.fail(function (data) {
                    return data;
                });

            return jqxhr;
        }
    };
});

// services/antiforgery.js
define(function (require) {
    var app = require('durandal/app');

    return {
        /*  this intercepts all ajax requests (with content)
            and adds the MVC AntiForgeryToken value to the data
            so that your controller actions with the [ValidateAntiForgeryToken] attribute won't fail

            original idea came from http://stackoverflow.com/questions/4074199/jquery-ajax-calls-and-the-html-antiforgerytoken

            to use this

            1) ensure that the following is added to your Durandal Index.cshml
            <form id="__AjaxAntiForgeryForm" action="#" method="post">
                @Html.AntiForgeryToken()
            </form>

            2) in  main.js ensure that this module is added as a dependency

            3) in main.js add the following line
            antiforgery.addAntiForgeryTokenToAjaxRequests();

        */
        addAntiForgeryTokenToAjaxRequests: function () {
            var token = $('#__AjaxAntiForgeryForm     input[name=__RequestVerificationToken]').val();
            if (!token) {
                app.showMessage('ERROR: Authentication Service could not find     __RequestVerificationToken');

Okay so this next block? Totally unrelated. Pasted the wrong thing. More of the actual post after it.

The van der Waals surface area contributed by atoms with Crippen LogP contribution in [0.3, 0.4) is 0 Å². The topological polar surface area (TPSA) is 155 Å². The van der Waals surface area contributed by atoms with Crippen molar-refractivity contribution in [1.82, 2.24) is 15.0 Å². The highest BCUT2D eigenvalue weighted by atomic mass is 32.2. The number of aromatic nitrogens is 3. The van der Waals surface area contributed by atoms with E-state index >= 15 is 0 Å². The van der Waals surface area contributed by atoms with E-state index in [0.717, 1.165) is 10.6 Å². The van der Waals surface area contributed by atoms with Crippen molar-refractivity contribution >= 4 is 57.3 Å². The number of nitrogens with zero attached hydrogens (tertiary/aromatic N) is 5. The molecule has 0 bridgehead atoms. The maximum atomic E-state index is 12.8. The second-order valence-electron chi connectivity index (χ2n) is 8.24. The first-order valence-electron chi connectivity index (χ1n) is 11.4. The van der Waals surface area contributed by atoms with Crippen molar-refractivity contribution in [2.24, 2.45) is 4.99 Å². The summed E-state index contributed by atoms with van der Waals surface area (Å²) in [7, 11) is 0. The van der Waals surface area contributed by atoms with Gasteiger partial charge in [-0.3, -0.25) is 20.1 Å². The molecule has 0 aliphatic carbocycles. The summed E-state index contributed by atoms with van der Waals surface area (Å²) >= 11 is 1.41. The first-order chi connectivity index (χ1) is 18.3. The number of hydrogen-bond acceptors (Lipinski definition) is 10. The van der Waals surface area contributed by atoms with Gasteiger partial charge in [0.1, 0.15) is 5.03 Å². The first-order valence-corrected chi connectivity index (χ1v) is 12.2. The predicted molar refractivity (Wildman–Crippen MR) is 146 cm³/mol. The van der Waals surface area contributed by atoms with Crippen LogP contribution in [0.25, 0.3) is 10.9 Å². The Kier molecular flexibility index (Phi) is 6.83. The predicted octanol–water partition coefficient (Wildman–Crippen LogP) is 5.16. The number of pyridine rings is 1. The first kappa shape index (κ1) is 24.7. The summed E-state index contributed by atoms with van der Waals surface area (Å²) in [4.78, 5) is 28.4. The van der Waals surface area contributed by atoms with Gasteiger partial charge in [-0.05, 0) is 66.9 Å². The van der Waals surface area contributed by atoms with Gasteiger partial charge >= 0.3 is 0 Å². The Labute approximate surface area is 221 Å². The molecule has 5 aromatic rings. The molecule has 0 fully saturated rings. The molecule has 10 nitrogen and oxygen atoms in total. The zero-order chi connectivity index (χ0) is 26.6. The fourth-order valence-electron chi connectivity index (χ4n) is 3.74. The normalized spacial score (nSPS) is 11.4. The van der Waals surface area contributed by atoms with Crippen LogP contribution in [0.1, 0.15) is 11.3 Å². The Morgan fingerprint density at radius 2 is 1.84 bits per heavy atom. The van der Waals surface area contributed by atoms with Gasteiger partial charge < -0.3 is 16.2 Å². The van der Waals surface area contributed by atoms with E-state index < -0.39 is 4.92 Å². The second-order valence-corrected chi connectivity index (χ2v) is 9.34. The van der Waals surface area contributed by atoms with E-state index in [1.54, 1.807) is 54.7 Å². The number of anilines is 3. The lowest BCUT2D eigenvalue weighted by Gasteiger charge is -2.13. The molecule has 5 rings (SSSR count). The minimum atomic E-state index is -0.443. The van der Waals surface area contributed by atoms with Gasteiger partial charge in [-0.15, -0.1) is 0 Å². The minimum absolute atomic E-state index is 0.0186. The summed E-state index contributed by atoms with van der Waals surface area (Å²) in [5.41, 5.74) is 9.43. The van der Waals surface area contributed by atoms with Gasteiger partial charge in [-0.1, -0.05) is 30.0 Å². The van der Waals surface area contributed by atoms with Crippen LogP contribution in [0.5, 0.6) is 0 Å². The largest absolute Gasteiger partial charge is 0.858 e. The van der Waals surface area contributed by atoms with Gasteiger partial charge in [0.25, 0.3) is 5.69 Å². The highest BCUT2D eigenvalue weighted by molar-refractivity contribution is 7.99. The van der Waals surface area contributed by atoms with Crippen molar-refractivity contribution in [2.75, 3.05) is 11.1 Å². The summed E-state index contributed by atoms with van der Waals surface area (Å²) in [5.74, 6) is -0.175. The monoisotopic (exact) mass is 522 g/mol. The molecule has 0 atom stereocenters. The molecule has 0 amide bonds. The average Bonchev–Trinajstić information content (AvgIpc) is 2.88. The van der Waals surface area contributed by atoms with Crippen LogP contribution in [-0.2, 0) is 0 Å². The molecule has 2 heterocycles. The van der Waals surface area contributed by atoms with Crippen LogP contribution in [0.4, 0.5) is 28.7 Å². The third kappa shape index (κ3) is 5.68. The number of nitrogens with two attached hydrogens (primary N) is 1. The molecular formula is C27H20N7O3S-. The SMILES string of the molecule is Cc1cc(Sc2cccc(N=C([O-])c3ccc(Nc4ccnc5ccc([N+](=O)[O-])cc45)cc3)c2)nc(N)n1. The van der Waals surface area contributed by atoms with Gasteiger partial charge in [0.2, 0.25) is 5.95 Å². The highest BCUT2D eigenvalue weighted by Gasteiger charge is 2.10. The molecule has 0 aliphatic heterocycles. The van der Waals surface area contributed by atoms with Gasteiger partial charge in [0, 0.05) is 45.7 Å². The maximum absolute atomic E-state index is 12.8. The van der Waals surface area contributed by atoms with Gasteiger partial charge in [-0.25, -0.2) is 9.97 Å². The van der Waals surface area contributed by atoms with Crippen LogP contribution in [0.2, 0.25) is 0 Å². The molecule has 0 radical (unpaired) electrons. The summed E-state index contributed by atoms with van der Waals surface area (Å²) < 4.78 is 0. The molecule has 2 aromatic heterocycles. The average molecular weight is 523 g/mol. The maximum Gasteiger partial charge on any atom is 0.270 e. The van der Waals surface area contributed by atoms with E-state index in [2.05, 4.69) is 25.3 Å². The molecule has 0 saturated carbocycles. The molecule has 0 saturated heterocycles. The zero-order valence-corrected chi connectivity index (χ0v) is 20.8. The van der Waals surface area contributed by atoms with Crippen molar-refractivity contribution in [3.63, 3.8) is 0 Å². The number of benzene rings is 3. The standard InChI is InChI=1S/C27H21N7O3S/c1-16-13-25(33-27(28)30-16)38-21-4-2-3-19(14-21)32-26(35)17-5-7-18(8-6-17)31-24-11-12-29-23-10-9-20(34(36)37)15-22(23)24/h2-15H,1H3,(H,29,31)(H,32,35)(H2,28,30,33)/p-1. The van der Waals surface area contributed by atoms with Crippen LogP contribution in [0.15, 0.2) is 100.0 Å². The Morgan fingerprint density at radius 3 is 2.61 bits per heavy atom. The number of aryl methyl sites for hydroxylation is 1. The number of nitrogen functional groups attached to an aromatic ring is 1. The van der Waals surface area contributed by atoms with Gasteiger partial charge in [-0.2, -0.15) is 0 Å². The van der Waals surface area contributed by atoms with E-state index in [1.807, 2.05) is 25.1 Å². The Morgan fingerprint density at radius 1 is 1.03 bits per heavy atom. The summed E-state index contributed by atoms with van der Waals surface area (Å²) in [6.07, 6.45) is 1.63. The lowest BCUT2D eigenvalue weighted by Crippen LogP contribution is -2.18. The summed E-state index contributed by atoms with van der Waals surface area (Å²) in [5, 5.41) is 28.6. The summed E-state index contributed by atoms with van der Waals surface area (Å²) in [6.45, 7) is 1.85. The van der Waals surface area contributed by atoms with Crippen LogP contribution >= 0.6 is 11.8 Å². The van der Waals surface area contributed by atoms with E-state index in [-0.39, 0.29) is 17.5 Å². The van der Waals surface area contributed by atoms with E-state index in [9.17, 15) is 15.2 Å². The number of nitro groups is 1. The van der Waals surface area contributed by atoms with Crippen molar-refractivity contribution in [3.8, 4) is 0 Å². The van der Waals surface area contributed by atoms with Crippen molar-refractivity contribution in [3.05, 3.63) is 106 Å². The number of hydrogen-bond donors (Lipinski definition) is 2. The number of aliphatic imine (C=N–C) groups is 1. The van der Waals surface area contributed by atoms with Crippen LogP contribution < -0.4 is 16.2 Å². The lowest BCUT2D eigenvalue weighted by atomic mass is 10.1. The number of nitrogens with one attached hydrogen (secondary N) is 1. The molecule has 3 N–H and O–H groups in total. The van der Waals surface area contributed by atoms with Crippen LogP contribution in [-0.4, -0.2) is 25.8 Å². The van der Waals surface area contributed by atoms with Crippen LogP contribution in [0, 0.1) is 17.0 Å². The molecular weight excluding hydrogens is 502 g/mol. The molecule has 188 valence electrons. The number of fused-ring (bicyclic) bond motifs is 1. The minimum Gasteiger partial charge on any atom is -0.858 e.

}
            var tokenParam = "__RequestVerificationToken=" + encodeURIComponent(token);

            $(document).ajaxSend(function (event, request, options) {
                if (options.hasContent) {
                    options.data = options.data ? [options.data, tokenParam].join("&") :     tokenParam;
                }
            });
        }

    };
});
share|improve this question
    
Hi Stuart, Your idea is great, and I'm trying to apply it in my Hot Towel/Durandal project. I got the auth and antiforgery services, but I'm not getting the auth service to intercept unauthorized users and redirect them to the login page. How do I do that? do I need to add something to Index.cshtml? Thanks –  Ali B Apr 10 '13 at 1:32
    
This is also on DurandalJs Google Group - there's been updates from other people on there and I've also added some code examples - they won't really fit in a comment here ... so ;-) .. here's the link groups.google.com/forum/?hl=en&fromgroups=#!topic/… –  stooboo Apr 12 '13 at 9:53
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1 Answer 1

up vote 13 down vote accepted

I prefer to pass the antiforgery token in the header. This way its easy to parse out of the request on the server because its not intermingled with your form's data.

I then created a custom action filter to check for the antiforgery token.

I created a post already on how to do this.

share|improve this answer
    
+1 Good idea, sounds like a valid place for it! –  mikekidder Apr 6 '13 at 1:41
    
Cheers Evan, I hadn't thought about putting in the headers ( I didn't see your post so thanks for the link) –  stooboo Apr 6 '13 at 2:42